19 August 2013

G is for Glassco

Yes, G is for Glassco. After all, it's not been a week since the launch of The Heart Accepts It All: Selected Letters of John Glassco, edited by yours truly.

Most of Glassco's correspondents were writers – and all but one are writers whose work I've read. The exception is the prolific Geoffrey Wagner, a professor of literature at City University in New York City. The American academic was very important to Glassco's career, playing an advisory role in dealings with publishers of pornography. It was through Wagner's efforts that Glassco was finally able to place The Temple of Pederasty, a work Maurice Girodias had twice turned down.

Wagner's own bibliography is remarkably varied, encompassing titles like Wyndham Lewis: A Portrait of the Artist as the Enemy (Yale UP, 1957), Another America: In Search of Canyons (Allen & Unwin, 1972) and Five for Freedom: A Study of Feminism in Fiction (Fairleigh Dickinson UP, 1973), along with sadomasochistic porn penned under the pseudonym P.N. Dedeaux. His novel of "Prussian discipline", The Prefects (Taurus, 1970), uses lines from Glassco's Squire Hardman as an epigraph.

As I say, I haven't read anything by Geoffrey Wagner, but I think this might be the place to start:

The Heart Accepts It All includes four letters to Wagner, in which Glassco shares his thoughts on Penthouse Forum, Pierre Elliott Trudeau, high school hockey, The Englishwoman's Domestic Magazine, sadomasochism, riding crops and other things equestrian. They're worth reading in their entirety, but for reasons that will become clear I present this small excerpt from a letter to Wagner dated 3 December 1968:
Dear old Bizarre! It was an oasis back in the dreary fifties. Yes, I remember the wonderful photo of Mlle. Polaris, the Queen of the Wasp-waists, in her extraordinary corset, which John Willie unearthed and reprinted. I contributed a letter to his correspondence column. He was a Pioneer.
This sent me on a lengthy hunt through the 1824 pages of The Complete Reprint of John Willie's Bizarre (Taschen, 1995). I'd hoped to come across something credited to Miles Underwood, S. Colson-Haig, Silas N. Gooch or any of Glassco's many other pseudonyms. When nothing turned up, I started reading the letters themselves, thinking that I might just recognize something in their style and content.

And so it was that in issue #22 I found this piece of correspondence under the heading "WHITE CIRCLE CLUB":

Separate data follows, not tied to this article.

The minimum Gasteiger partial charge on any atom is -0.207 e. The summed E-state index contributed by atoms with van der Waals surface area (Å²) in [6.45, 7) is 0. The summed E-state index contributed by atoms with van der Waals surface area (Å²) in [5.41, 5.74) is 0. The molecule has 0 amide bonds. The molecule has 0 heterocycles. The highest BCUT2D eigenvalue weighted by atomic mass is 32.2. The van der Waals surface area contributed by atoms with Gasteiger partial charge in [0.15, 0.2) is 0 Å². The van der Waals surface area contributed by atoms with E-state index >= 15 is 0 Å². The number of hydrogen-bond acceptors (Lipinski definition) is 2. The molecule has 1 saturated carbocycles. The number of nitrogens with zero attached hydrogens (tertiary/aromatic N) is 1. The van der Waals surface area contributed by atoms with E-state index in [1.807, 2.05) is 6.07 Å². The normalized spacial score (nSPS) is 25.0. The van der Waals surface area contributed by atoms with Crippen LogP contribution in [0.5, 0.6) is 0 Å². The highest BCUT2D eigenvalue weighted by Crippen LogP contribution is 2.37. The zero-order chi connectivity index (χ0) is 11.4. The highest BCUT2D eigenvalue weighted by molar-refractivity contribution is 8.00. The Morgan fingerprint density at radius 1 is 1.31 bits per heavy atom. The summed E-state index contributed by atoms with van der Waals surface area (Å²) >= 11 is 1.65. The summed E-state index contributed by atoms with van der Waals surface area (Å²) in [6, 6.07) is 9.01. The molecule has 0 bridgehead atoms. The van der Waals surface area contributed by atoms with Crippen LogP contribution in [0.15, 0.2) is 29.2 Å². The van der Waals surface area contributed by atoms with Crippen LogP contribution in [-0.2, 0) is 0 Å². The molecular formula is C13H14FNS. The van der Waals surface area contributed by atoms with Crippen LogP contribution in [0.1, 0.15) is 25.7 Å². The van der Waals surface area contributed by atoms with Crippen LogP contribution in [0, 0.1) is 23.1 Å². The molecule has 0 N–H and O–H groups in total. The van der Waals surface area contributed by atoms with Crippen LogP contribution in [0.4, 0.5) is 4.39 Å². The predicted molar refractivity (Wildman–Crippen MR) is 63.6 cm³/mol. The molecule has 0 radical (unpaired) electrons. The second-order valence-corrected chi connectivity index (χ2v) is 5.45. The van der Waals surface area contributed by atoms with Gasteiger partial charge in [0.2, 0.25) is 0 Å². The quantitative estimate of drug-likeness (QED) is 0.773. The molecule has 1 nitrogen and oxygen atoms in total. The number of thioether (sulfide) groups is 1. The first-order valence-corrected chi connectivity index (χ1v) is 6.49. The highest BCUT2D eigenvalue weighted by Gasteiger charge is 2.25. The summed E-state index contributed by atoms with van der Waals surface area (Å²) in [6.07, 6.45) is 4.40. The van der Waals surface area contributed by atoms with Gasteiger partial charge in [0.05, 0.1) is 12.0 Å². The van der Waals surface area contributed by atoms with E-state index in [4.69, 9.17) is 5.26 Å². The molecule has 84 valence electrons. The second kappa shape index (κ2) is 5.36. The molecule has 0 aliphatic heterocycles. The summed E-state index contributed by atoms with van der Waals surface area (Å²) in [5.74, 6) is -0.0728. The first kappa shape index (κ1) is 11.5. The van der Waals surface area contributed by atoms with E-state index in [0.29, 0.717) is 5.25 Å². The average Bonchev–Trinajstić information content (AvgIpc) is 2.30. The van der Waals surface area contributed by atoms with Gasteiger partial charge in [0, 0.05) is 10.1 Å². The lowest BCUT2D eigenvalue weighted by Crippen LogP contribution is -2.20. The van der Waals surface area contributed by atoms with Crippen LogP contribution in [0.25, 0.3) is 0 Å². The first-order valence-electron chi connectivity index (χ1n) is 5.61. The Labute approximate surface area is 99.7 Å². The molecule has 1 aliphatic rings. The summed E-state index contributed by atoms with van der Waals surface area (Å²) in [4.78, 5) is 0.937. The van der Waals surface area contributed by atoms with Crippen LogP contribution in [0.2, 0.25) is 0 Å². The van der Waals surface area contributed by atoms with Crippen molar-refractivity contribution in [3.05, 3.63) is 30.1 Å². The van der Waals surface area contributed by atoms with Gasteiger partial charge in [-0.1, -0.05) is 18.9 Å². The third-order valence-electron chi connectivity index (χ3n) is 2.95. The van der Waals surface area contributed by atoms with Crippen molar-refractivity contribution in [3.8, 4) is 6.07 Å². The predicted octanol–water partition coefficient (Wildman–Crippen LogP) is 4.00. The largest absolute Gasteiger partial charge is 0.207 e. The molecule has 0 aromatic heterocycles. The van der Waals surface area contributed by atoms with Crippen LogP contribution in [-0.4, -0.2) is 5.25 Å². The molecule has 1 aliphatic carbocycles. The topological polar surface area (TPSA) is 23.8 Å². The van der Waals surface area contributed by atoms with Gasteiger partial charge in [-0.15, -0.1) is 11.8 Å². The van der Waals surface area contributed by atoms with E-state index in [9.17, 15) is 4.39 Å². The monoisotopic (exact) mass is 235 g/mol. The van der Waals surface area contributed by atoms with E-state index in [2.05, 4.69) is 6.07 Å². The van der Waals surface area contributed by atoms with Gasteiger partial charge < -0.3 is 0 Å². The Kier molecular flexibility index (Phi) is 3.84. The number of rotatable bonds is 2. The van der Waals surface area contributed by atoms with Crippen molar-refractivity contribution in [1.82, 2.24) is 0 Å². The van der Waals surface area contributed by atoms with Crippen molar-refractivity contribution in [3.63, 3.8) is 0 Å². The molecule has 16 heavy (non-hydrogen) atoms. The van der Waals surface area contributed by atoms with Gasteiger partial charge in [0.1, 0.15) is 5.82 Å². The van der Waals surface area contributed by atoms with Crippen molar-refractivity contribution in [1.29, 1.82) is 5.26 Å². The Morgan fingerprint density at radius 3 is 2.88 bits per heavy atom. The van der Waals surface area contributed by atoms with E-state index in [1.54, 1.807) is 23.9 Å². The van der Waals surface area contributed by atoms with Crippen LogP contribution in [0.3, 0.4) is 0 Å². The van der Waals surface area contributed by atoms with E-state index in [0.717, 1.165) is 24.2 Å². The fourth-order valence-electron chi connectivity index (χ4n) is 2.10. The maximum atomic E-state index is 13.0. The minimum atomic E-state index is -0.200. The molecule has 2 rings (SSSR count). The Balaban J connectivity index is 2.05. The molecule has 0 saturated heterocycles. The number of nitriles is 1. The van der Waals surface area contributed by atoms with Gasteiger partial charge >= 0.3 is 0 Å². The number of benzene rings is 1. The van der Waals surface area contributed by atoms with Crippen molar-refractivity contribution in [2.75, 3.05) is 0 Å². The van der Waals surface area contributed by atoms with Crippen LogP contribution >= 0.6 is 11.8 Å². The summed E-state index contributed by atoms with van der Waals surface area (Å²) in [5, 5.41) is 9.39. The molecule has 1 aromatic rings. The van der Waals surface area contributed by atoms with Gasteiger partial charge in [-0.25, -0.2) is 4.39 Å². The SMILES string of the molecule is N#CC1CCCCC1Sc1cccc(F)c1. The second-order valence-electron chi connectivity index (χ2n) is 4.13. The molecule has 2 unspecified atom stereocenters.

I am fascinated by your magazine because, even though I am in my thirties, this is the first time I have been able to avail myself of the sincere, uninhibited thoughts of others regarding leather and bondage. So, due to Bizarre, I know my hidden desires are not quite so isolated as I had feared.
     An attractive girl, clad in snug, well-tailored jodhpurs or breeches which are well reinforced with suede or some other soft, resilient leather at the seat and the inner sides of the legs is certainly a lovely sight. And the thought that such a girl might entertain the desire to put me in bondage, or that she might enjoy giving me some discipline, is encouraging to say the least.
     But it is frustrating, here in staid old New England, to find the company of such a person. To be sure, I attend horse shows and ride often at nearby stables, but with no success, despite many conversations with attractive girls.
     So, why not suggest that those whose thoughts are similar to mine put a little circle of white paint on each of their riding boots, and at the rear, just where the heel is stitched to the soft leather? By so doing we could identify others with whom we have ideas in common.
     But, at any rate, I enjoy using your magazine as a "clearing house" for thoughts from other readers, one of whom might be intrigued in having a six-foot, 170-pound bachelor for her prisoner.
                                                                             J. FOSTER     
Now, Glassco didn't live in New England, but twenty kilometres to the north; he was also a few inches short of six-feet and would've been in his forties at the time. But then these sorts of letters are invariably replete with lies, exaggeration, camouflage and masquerade, aren't they?

In both style and substance, the words read like Glassco. Could J. Foster and J. Glassco of Foster, Quebec be one and the same? I can't say for certain. What I do know is that they shared proclivities, frustrations and, ultimately, loneliness.

(nee Émilie Marie Bouchaud)

1 comment:

  1. Last time I was in Vancouver I came across some copies of Bizarre in an exhibition at UBC Special Collections Library. #9 particularly impressive: image of a foxy pixie wearing high heals, and a pair of gigantic butterfly wings that spread over most of the cover.